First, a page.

10. Casey

    I see this as just another story to motivate racism. I myself have no problem with any color, shape, or form as long as they provide society with a positive influence. I am white and I admit there is white trash out there, just like there is black trash, Chinese and Mexican trash out there. In today’s society segregation is more forced than ever before. With diversification lawsuits at the work place, lower standards for colleges for people of color etc, I see it as people want to be treated equally, but there are actual laws out there allowing people of color to be given a step up. If we want to be harmonious as one, we have to shed all hatred and make a country that makes EVERYONE on the same playing field, not allowing special rules for people of color or gender, no special selection just because someone is white.

  11. Pingback: Intercultural Resources | University of Alabama – For 50 years an Evolving Case Study in Racial Discrimination

  12. Claire Bush

    I get your point and I love the altruism articulated in this piece and in the motives of the young women who made the story public. But please please the facts are important too for the moral of like-minded people who need to know that there are generational differences that may be signalling hope for the future. I hope that you guys get the rest of the story out there. The beautiful part of the story is for courage and the ugly part for rage and determination.

  13. GM

    The Greek system operates as a private “club” for the beautiful and the fiscally endowed. As they takes no public money they are free to admit whoever they like and the people who financially support it have the right to call the shots on membership.

  14. Anonymous

    I appreciate this article for telling it how it is. The concern I have with all of this is what about the fraternities that have tried or are currently trying to integrate? I know Sigma Pi tried it for a few years and Delta Sigma Phi is currently trying it, all they got/get (respectively) is hell from the entire Greek system even going so far as being called N**ma Pi and Delta N**. There is another side to this that isn’t being told.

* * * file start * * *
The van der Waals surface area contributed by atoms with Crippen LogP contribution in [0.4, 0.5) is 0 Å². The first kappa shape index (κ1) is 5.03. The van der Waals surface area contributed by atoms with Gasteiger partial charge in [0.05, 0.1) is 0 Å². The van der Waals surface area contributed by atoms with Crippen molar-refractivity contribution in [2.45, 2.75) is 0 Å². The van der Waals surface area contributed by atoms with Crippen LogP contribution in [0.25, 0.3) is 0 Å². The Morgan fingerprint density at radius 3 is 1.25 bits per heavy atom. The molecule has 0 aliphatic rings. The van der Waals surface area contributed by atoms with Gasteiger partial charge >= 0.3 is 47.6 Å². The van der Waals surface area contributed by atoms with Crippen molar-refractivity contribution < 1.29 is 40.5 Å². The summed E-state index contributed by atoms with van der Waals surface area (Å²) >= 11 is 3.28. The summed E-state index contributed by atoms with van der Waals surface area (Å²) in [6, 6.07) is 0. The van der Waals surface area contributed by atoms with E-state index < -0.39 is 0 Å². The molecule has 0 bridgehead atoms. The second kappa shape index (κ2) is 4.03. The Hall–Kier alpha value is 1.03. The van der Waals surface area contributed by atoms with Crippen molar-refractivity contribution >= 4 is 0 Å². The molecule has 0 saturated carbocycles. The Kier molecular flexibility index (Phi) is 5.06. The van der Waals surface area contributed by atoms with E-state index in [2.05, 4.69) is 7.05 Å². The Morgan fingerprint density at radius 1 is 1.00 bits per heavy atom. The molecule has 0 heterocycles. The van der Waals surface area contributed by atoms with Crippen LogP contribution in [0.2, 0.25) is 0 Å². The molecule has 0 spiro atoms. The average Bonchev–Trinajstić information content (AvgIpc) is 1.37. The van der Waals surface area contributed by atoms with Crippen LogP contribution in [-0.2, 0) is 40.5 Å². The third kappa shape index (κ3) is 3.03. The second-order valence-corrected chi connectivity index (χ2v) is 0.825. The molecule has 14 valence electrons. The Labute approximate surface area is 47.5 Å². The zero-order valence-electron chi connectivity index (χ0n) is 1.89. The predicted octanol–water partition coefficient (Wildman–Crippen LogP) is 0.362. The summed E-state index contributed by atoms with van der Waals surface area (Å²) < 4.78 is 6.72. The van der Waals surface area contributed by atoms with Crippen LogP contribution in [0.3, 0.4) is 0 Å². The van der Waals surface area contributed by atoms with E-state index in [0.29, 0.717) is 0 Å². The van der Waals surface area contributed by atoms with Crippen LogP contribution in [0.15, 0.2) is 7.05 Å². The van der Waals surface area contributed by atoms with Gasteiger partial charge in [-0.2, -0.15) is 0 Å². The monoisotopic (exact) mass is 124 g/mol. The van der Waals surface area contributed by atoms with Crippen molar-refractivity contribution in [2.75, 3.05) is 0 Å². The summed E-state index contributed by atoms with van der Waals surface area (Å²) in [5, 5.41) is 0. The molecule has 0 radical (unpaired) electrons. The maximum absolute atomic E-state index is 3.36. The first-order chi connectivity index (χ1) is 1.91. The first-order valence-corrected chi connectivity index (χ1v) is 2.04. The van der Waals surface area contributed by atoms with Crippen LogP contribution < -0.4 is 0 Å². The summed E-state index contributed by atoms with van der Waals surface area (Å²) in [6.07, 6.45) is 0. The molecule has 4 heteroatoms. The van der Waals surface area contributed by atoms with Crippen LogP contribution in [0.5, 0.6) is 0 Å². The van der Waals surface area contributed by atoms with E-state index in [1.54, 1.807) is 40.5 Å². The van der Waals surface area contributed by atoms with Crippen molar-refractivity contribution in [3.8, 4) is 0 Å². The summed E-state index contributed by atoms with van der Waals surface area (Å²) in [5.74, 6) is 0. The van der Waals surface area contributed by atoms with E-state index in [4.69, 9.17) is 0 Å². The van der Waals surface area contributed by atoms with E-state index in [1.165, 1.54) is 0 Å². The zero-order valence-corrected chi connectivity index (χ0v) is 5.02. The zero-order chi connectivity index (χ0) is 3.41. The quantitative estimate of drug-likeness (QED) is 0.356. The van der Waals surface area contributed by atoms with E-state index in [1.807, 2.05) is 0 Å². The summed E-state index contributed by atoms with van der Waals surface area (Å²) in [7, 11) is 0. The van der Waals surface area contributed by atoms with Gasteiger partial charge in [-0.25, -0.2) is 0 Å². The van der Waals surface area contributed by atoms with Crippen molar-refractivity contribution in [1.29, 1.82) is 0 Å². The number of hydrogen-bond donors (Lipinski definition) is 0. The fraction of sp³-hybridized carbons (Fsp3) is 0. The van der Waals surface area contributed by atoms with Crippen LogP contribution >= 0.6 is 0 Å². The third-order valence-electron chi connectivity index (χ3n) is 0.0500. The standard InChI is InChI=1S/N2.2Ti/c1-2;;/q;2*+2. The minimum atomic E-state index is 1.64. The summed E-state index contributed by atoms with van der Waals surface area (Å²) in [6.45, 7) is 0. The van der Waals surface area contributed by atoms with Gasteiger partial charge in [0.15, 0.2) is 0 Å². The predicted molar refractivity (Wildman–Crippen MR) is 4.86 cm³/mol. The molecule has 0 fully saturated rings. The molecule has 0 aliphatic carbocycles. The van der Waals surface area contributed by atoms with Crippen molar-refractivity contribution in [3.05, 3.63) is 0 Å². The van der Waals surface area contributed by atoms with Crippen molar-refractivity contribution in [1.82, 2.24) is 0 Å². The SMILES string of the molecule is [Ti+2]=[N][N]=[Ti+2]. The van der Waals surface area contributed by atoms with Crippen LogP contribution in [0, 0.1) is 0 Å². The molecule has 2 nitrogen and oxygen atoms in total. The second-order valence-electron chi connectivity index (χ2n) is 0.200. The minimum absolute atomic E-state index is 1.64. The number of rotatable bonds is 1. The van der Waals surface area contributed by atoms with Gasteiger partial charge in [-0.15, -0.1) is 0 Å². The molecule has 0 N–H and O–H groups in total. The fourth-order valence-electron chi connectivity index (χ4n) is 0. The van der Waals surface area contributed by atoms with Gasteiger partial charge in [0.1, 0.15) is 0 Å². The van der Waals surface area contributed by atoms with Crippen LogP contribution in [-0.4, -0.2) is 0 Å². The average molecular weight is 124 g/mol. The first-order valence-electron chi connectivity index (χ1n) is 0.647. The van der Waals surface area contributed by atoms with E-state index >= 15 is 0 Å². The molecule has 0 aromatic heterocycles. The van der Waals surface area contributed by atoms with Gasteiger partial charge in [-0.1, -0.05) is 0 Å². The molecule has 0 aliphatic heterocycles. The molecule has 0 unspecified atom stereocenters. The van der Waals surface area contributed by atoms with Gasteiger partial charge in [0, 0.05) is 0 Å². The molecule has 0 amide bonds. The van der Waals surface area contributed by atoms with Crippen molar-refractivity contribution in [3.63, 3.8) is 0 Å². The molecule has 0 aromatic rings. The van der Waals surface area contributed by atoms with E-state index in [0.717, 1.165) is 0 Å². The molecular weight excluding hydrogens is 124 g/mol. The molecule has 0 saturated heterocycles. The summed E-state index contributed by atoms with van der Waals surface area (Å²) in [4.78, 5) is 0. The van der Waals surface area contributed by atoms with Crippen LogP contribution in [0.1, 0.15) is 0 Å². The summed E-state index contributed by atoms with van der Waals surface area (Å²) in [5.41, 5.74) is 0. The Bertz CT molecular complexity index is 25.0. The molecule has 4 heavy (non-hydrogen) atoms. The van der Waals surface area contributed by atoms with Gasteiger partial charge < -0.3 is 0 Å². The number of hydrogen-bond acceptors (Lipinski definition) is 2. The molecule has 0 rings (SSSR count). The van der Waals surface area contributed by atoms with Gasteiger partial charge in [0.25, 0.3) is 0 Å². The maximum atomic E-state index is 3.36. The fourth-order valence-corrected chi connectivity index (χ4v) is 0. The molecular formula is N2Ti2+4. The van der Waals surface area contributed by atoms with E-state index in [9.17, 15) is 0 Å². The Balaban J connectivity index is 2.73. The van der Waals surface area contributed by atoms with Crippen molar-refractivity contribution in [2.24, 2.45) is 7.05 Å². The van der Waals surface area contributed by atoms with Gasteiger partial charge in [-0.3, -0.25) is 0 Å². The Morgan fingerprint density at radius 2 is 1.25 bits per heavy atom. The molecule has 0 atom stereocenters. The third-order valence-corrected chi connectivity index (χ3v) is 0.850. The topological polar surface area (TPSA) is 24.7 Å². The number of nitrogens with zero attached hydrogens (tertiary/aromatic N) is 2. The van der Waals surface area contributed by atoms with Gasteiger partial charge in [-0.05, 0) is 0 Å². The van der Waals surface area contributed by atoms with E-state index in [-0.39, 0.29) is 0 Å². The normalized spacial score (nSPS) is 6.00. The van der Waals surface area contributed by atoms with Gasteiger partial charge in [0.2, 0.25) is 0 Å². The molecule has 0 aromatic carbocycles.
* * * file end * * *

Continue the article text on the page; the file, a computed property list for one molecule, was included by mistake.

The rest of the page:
15. George

    You just made me feel very proud to be a UA graduate. Thanks for the article!

    As for the fraternities, if it’s happening for the sororities, it will happen for them as well. It’s all the greek system.

  16. Ann

    Are there black sororities and fraternities on campus? If so, do they allow white members?? Just wondering. In my experience I have seen more reverse racism than the other way around.

    • Daniel

      There are and they can be a little more welcoming than the traditionally white organizations. But not by much at all !

      And as a white guy I think the concept of reverse racism is a joke. Blacks whites hispanics and asians can all be racist but black on white racism will never carry the same weight and hurt that white racism does. In my experience blacks can be racist and maybe even call you cracker, but cracker is not the same as nigger. Doesn’t have the history and years of oppression and slavery and lynchings behind it.

      So while blacks might say they don’t want a white girl/boy in their Greek org, their reasoning is not the same. The level of cruelty and hate is out of this world and white greeks who oppose integration view blacks as inferior. Believing that letting a black person in lowers their quality. Basically saying blacks are low quality beings.

    • Fran

      Daniel,
      Refusing a white person admission to a traditionally black Greek org. because outsiders might think you enjoy being with over-privileged supremacists = Refusing a black person admission to a traditionally white Greek org. because outsiders might think you enjoy being with uncultured less-than-humans.
      Whites aren’t considered “lower quality” in the historical slave-related sense, but in today’s context, “racist” is about as low as it gets. And whites are stereotyped that way. So when blacks don’t want a white person in their sorority/frat, is reasoning is EXACTLY the same: “They’re the worst kind of people. They’re racist.” Its the same idea: whites are low quality beings. Whites=racists=low quality beings.

      Assuming I’m racist is just as racist as you think I am.

  17. David

    No Fran…Southern Whites=Racists=Low Lives. Most other whites are ok.